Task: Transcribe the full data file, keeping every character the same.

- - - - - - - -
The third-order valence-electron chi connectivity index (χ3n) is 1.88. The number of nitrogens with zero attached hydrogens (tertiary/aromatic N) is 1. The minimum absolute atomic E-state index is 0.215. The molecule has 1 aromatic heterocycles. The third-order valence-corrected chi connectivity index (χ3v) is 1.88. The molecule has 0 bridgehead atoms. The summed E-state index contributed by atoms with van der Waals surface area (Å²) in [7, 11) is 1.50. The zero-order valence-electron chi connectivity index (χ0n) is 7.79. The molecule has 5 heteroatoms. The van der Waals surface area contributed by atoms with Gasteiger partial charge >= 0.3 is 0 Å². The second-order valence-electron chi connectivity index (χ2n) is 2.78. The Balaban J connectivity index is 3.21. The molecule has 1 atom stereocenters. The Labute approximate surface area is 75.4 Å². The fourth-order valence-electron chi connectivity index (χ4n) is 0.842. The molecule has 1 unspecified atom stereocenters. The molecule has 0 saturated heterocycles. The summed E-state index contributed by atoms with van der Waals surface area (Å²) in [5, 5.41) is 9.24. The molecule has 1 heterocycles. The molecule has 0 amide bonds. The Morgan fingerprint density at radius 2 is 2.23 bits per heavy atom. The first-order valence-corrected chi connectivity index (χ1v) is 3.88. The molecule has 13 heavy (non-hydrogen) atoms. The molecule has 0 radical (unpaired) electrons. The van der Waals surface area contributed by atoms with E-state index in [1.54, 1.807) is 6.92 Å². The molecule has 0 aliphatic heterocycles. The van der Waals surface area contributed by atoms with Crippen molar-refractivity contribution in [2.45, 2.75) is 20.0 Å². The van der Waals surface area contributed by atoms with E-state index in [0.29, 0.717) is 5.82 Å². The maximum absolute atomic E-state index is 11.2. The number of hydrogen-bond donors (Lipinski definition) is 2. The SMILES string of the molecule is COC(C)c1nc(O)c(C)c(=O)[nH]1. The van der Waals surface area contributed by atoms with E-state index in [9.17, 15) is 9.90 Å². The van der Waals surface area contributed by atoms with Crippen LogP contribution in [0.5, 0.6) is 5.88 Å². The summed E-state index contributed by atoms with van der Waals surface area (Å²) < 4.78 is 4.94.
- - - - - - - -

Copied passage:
The third-order valence-electron chi connectivity index (χ3n) is 1.88. The number of nitrogens with zero attached hydrogens (tertiary/aromatic N) is 1. The minimum absolute atomic E-state index is 0.215. The molecule has 1 aromatic heterocycles. The third-order valence-corrected chi connectivity index (χ3v) is 1.88. The molecule has 0 bridgehead atoms. The summed E-state index contributed by atoms with van der Waals surface area (Å²) in [7, 11) is 1.50. The zero-order valence-electron chi connectivity index (χ0n) is 7.79. The molecule has 5 heteroatoms. The van der Waals surface area contributed by atoms with Gasteiger partial charge >= 0.3 is 0 Å². The second-order valence-electron chi connectivity index (χ2n) is 2.78. The Balaban J connectivity index is 3.21. The molecule has 1 atom stereocenters. The Labute approximate surface area is 75.4 Å². The fourth-order valence-electron chi connectivity index (χ4n) is 0.842. The molecule has 1 unspecified atom stereocenters. The molecule has 0 saturated heterocycles. The summed E-state index contributed by atoms with van der Waals surface area (Å²) in [5, 5.41) is 9.24. The molecule has 1 heterocycles. The molecule has 0 amide bonds. The Morgan fingerprint density at radius 2 is 2.23 bits per heavy atom. The first-order valence-corrected chi connectivity index (χ1v) is 3.88. The molecule has 13 heavy (non-hydrogen) atoms. The molecule has 0 radical (unpaired) electrons. The van der Waals surface area contributed by atoms with E-state index in [1.54, 1.807) is 6.92 Å². The molecule has 0 aliphatic heterocycles. The van der Waals surface area contributed by atoms with Crippen molar-refractivity contribution in [2.45, 2.75) is 20.0 Å². The van der Waals surface area contributed by atoms with E-state index in [0.29, 0.717) is 5.82 Å². The maximum absolute atomic E-state index is 11.2. The number of hydrogen-bond donors (Lipinski definition) is 2. The SMILES string of the molecule is COC(C)c1nc(O)c(C)c(=O)[nH]1. The van der Waals surface area contributed by atoms with E-state index in [9.17, 15) is 9.90 Å². The van der Waals surface area contributed by atoms with Crippen LogP contribution in [0.5, 0.6) is 5.88 Å². The summed E-state index contributed by atoms with van der Waals surface area (Å²) < 4.78 is 4.94.